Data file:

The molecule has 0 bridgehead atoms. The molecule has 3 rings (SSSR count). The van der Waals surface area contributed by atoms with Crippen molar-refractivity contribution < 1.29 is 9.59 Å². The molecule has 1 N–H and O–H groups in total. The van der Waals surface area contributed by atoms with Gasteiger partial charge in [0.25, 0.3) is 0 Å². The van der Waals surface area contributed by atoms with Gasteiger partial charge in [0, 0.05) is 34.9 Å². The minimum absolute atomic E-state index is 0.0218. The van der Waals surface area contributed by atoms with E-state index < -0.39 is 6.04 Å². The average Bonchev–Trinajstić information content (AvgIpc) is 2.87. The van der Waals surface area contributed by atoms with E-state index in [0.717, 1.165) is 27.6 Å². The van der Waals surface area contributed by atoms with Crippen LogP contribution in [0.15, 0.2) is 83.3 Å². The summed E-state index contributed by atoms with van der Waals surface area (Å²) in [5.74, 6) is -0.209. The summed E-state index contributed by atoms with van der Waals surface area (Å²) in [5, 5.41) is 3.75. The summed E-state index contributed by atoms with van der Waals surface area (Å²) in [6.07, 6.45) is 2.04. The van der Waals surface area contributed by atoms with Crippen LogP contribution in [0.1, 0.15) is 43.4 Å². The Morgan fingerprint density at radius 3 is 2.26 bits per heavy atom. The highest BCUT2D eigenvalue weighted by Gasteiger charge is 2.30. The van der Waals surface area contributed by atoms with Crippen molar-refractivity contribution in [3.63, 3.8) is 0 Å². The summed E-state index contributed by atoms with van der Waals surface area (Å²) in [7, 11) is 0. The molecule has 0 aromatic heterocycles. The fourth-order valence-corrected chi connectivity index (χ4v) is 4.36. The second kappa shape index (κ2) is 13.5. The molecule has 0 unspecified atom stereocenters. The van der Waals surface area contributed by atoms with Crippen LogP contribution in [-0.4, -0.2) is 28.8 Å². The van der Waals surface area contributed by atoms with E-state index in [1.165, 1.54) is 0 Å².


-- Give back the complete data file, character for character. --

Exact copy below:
The molecule has 0 bridgehead atoms. The molecule has 3 rings (SSSR count). The van der Waals surface area contributed by atoms with Crippen molar-refractivity contribution < 1.29 is 9.59 Å². The molecule has 1 N–H and O–H groups in total. The van der Waals surface area contributed by atoms with Gasteiger partial charge in [0.25, 0.3) is 0 Å². The van der Waals surface area contributed by atoms with Gasteiger partial charge in [0, 0.05) is 34.9 Å². The minimum absolute atomic E-state index is 0.0218. The van der Waals surface area contributed by atoms with E-state index < -0.39 is 6.04 Å². The average Bonchev–Trinajstić information content (AvgIpc) is 2.87. The van der Waals surface area contributed by atoms with E-state index in [0.717, 1.165) is 27.6 Å². The van der Waals surface area contributed by atoms with Crippen LogP contribution in [0.15, 0.2) is 83.3 Å². The summed E-state index contributed by atoms with van der Waals surface area (Å²) in [5.74, 6) is -0.209. The summed E-state index contributed by atoms with van der Waals surface area (Å²) in [5, 5.41) is 3.75. The summed E-state index contributed by atoms with van der Waals surface area (Å²) in [6.07, 6.45) is 2.04. The van der Waals surface area contributed by atoms with Crippen LogP contribution in [0.1, 0.15) is 43.4 Å². The Morgan fingerprint density at radius 3 is 2.26 bits per heavy atom. The highest BCUT2D eigenvalue weighted by Gasteiger charge is 2.30. The van der Waals surface area contributed by atoms with Crippen molar-refractivity contribution in [3.63, 3.8) is 0 Å². The summed E-state index contributed by atoms with van der Waals surface area (Å²) in [7, 11) is 0. The molecule has 0 aromatic heterocycles. The fourth-order valence-corrected chi connectivity index (χ4v) is 4.36. The second kappa shape index (κ2) is 13.5. The molecule has 0 unspecified atom stereocenters. The van der Waals surface area contributed by atoms with Crippen LogP contribution in [-0.4, -0.2) is 28.8 Å². The van der Waals surface area contributed by atoms with E-state index in [1.165, 1.54) is 0 Å².